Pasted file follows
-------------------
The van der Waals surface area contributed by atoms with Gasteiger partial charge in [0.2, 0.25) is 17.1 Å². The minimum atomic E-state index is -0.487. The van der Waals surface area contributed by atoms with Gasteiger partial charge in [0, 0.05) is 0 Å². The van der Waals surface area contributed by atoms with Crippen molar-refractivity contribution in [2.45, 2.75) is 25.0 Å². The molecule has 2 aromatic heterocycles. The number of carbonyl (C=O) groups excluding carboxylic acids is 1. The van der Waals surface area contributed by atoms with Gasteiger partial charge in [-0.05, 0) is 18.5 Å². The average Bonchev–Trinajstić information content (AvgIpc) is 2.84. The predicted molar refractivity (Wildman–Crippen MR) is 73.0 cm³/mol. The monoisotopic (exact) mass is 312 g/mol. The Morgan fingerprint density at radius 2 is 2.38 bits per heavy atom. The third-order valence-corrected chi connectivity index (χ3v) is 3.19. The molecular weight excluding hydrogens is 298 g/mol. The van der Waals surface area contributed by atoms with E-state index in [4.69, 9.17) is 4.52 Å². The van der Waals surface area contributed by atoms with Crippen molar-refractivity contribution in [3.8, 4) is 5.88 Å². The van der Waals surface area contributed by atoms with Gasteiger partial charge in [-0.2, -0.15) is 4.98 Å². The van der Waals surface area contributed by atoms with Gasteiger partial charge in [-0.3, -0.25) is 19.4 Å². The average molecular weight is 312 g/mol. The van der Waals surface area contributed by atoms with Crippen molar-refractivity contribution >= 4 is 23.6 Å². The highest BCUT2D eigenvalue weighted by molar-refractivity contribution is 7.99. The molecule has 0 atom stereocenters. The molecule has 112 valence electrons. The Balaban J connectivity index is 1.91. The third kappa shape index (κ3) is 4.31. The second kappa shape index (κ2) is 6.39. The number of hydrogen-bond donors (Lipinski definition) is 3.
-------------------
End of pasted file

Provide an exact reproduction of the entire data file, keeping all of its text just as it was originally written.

The van der Waals surface area contributed by atoms with Gasteiger partial charge in [0.2, 0.25) is 17.1 Å². The minimum atomic E-state index is -0.487. The van der Waals surface area contributed by atoms with Gasteiger partial charge in [0, 0.05) is 0 Å². The van der Waals surface area contributed by atoms with Crippen molar-refractivity contribution in [2.45, 2.75) is 25.0 Å². The molecule has 2 aromatic heterocycles. The number of carbonyl (C=O) groups excluding carboxylic acids is 1. The van der Waals surface area contributed by atoms with Gasteiger partial charge in [-0.05, 0) is 18.5 Å². The average Bonchev–Trinajstić information content (AvgIpc) is 2.84. The predicted molar refractivity (Wildman–Crippen MR) is 73.0 cm³/mol. The monoisotopic (exact) mass is 312 g/mol. The Morgan fingerprint density at radius 2 is 2.38 bits per heavy atom. The third-order valence-corrected chi connectivity index (χ3v) is 3.19. The molecular weight excluding hydrogens is 298 g/mol. The van der Waals surface area contributed by atoms with E-state index in [4.69, 9.17) is 4.52 Å². The van der Waals surface area contributed by atoms with Crippen molar-refractivity contribution in [3.8, 4) is 5.88 Å². The van der Waals surface area contributed by atoms with Gasteiger partial charge in [-0.2, -0.15) is 4.98 Å². The van der Waals surface area contributed by atoms with Gasteiger partial charge in [-0.3, -0.25) is 19.4 Å². The average molecular weight is 312 g/mol. The van der Waals surface area contributed by atoms with Crippen molar-refractivity contribution >= 4 is 23.6 Å². The highest BCUT2D eigenvalue weighted by molar-refractivity contribution is 7.99. The molecule has 0 atom stereocenters. The molecule has 112 valence electrons. The Balaban J connectivity index is 1.91. The third kappa shape index (κ3) is 4.31. The second kappa shape index (κ2) is 6.39. The number of hydrogen-bond donors (Lipinski definition) is 3.